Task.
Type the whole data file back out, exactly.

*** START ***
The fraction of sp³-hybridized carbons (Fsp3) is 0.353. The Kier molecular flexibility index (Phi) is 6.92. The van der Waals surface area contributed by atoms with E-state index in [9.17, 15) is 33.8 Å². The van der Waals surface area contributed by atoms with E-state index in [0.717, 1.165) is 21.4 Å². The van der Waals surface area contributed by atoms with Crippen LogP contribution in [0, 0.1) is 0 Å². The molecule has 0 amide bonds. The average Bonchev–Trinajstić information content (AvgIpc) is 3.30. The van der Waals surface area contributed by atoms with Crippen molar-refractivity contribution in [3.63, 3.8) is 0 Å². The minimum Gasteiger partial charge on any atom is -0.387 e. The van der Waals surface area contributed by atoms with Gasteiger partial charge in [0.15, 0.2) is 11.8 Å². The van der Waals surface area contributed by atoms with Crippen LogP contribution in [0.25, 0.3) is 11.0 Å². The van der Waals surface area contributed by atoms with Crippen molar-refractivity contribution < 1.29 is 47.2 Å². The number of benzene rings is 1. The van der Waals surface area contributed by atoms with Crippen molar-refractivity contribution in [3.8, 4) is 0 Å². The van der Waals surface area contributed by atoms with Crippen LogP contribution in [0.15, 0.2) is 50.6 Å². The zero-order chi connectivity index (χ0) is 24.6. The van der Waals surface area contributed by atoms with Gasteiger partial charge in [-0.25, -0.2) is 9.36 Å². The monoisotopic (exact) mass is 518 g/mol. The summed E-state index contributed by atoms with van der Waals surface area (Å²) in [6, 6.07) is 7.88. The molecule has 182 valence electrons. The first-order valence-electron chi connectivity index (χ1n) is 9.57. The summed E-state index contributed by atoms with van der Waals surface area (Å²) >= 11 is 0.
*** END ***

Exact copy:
The fraction of sp³-hybridized carbons (Fsp3) is 0.353. The Kier molecular flexibility index (Phi) is 6.92. The van der Waals surface area contributed by atoms with E-state index in [9.17, 15) is 33.8 Å². The van der Waals surface area contributed by atoms with E-state index in [0.717, 1.165) is 21.4 Å². The van der Waals surface area contributed by atoms with Crippen LogP contribution in [0, 0.1) is 0 Å². The molecule has 0 amide bonds. The average Bonchev–Trinajstić information content (AvgIpc) is 3.30. The van der Waals surface area contributed by atoms with Crippen molar-refractivity contribution in [3.63, 3.8) is 0 Å². The minimum Gasteiger partial charge on any atom is -0.387 e. The van der Waals surface area contributed by atoms with Gasteiger partial charge in [0.15, 0.2) is 11.8 Å². The van der Waals surface area contributed by atoms with Crippen LogP contribution in [0.25, 0.3) is 11.0 Å². The van der Waals surface area contributed by atoms with Crippen molar-refractivity contribution < 1.29 is 47.2 Å². The number of benzene rings is 1. The van der Waals surface area contributed by atoms with Crippen molar-refractivity contribution in [3.8, 4) is 0 Å². The van der Waals surface area contributed by atoms with Crippen LogP contribution in [0.15, 0.2) is 50.6 Å². The zero-order chi connectivity index (χ0) is 24.6. The van der Waals surface area contributed by atoms with Gasteiger partial charge in [-0.25, -0.2) is 9.36 Å². The monoisotopic (exact) mass is 518 g/mol. The summed E-state index contributed by atoms with van der Waals surface area (Å²) in [6, 6.07) is 7.88. The molecule has 182 valence electrons. The first-order valence-electron chi connectivity index (χ1n) is 9.57. The summed E-state index contributed by atoms with van der Waals surface area (Å²) >= 11 is 0.